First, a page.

Carbon capture is an expensive technical fix to problems caused by a different technology which will have limited value (and, again takes energy further reducing the net output of the power plant). Nature came up with a very effective means of carbon capture and storage, it's called coal, and we're never going to compete with that. The best option is to not try, and leave the coal in the ground. Then, for carbon capture go with reinstating active peat bogs and reforestation.

    IIRC, over 75% of the electricity generated in NSW is in coal fired stations, with a few per cent more from oil. The balance is hydro with some wind and solar generation. There is no way politically at the moment to introduce nuclear power. That would be to send your party almost instantly to the opposition benches and condemn it to remain there. I can't see there being any change in that.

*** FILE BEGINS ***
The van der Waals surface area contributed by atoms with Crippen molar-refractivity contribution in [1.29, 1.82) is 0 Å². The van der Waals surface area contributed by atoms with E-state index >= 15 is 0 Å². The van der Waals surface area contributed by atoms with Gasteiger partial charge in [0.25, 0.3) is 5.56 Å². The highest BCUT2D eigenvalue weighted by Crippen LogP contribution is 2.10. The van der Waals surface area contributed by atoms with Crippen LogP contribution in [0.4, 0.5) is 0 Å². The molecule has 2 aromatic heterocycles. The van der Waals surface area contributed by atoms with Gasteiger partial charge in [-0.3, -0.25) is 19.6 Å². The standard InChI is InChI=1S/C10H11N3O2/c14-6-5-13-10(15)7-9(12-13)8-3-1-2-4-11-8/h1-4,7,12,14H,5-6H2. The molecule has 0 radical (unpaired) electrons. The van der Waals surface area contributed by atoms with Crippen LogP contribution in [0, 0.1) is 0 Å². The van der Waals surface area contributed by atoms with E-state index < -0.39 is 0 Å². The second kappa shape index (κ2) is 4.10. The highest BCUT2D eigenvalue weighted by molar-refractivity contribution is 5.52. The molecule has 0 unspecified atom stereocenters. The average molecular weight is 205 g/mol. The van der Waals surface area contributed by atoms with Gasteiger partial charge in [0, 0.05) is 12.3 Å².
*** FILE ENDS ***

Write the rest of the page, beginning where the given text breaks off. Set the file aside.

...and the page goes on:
I think your political judgement is probably right Gee D. I was surprised a decade ago when my brother (an ALP member at the time) didn't want to exclude it definitively. I think there is more support than I thought (I thought there was zero support back then). But it is just perfect for a scare campaign.

    I thought the Greens' policy made an interesting point about power plants being a terrorist target.

    I also remind myself especially that Alan's support is highly conditional, a very significant distinction being that it is a last gasp option if renewables are not available for the niche position he identifies for nuclear.
  • Surely the bottom line is this:

    Broadly people recognise that it is unsustainable to keep using methods of power generation that pollute, whether in producing the means of generation, in the actual generating process, or afterwards as the result of power generation.

    Nuclear power fails on all three grounds.

    So do all others more so.
  • Bill_NobleBill_Noble Shipmate
    edited February 20
    Fusion reactors are still some way off (unless someone can do a Tony Stark Arc Reactor).